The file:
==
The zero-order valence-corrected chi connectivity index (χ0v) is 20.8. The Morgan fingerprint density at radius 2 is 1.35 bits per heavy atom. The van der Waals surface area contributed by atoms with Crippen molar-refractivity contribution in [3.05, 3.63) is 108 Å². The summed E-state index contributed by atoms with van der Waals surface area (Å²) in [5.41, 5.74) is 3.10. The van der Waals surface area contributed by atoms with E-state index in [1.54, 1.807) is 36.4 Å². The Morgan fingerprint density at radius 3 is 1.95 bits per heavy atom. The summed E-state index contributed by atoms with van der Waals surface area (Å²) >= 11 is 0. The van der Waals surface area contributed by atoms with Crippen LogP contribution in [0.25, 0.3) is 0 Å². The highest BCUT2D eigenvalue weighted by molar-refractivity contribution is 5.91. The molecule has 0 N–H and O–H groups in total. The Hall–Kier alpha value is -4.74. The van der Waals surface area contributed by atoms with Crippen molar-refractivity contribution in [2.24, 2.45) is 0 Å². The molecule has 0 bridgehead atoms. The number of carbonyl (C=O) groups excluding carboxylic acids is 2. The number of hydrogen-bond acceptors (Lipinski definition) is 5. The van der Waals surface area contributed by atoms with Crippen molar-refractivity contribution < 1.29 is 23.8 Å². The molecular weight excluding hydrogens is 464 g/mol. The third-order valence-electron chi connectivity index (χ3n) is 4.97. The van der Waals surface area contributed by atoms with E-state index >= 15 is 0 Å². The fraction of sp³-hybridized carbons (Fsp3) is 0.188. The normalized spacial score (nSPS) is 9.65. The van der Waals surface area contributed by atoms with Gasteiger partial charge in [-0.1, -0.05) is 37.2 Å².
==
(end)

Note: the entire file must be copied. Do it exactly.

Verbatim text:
The zero-order valence-corrected chi connectivity index (χ0v) is 20.8. The Morgan fingerprint density at radius 2 is 1.35 bits per heavy atom. The van der Waals surface area contributed by atoms with Crippen molar-refractivity contribution in [3.05, 3.63) is 108 Å². The summed E-state index contributed by atoms with van der Waals surface area (Å²) in [5.41, 5.74) is 3.10. The van der Waals surface area contributed by atoms with E-state index in [1.54, 1.807) is 36.4 Å². The Morgan fingerprint density at radius 3 is 1.95 bits per heavy atom. The summed E-state index contributed by atoms with van der Waals surface area (Å²) >= 11 is 0. The van der Waals surface area contributed by atoms with Crippen LogP contribution in [0.25, 0.3) is 0 Å². The highest BCUT2D eigenvalue weighted by molar-refractivity contribution is 5.91. The molecule has 0 N–H and O–H groups in total. The Hall–Kier alpha value is -4.74. The van der Waals surface area contributed by atoms with Crippen molar-refractivity contribution in [2.24, 2.45) is 0 Å². The molecule has 0 bridgehead atoms. The number of carbonyl (C=O) groups excluding carboxylic acids is 2. The number of hydrogen-bond acceptors (Lipinski definition) is 5. The van der Waals surface area contributed by atoms with Crippen molar-refractivity contribution < 1.29 is 23.8 Å². The molecular weight excluding hydrogens is 464 g/mol. The third-order valence-electron chi connectivity index (χ3n) is 4.97. The van der Waals surface area contributed by atoms with E-state index >= 15 is 0 Å². The fraction of sp³-hybridized carbons (Fsp3) is 0.188. The normalized spacial score (nSPS) is 9.65. The van der Waals surface area contributed by atoms with Gasteiger partial charge in [-0.1, -0.05) is 37.2 Å².